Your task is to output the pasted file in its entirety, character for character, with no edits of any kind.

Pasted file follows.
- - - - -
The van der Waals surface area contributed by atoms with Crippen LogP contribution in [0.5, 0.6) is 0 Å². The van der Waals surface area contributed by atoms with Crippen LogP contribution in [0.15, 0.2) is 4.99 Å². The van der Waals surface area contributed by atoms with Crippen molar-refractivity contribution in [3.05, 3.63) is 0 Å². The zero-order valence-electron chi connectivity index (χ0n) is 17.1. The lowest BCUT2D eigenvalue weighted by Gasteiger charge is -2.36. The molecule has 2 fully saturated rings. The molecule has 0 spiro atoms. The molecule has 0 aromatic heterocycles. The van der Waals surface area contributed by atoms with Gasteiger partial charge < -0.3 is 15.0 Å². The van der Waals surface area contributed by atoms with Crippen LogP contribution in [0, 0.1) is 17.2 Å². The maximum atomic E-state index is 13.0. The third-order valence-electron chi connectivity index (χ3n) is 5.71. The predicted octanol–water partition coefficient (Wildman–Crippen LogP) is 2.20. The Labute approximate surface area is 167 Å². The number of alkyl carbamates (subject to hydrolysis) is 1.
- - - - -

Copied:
The van der Waals surface area contributed by atoms with Crippen LogP contribution in [0.5, 0.6) is 0 Å². The van der Waals surface area contributed by atoms with Crippen LogP contribution in [0.15, 0.2) is 4.99 Å². The van der Waals surface area contributed by atoms with Crippen molar-refractivity contribution in [3.05, 3.63) is 0 Å². The zero-order valence-electron chi connectivity index (χ0n) is 17.1. The lowest BCUT2D eigenvalue weighted by Gasteiger charge is -2.36. The molecule has 2 fully saturated rings. The molecule has 0 spiro atoms. The molecule has 0 aromatic heterocycles. The van der Waals surface area contributed by atoms with Gasteiger partial charge < -0.3 is 15.0 Å². The van der Waals surface area contributed by atoms with Crippen LogP contribution in [0, 0.1) is 17.2 Å². The maximum atomic E-state index is 13.0. The third-order valence-electron chi connectivity index (χ3n) is 5.71. The predicted octanol–water partition coefficient (Wildman–Crippen LogP) is 2.20. The Labute approximate surface area is 167 Å². The number of alkyl carbamates (subject to hydrolysis) is 1.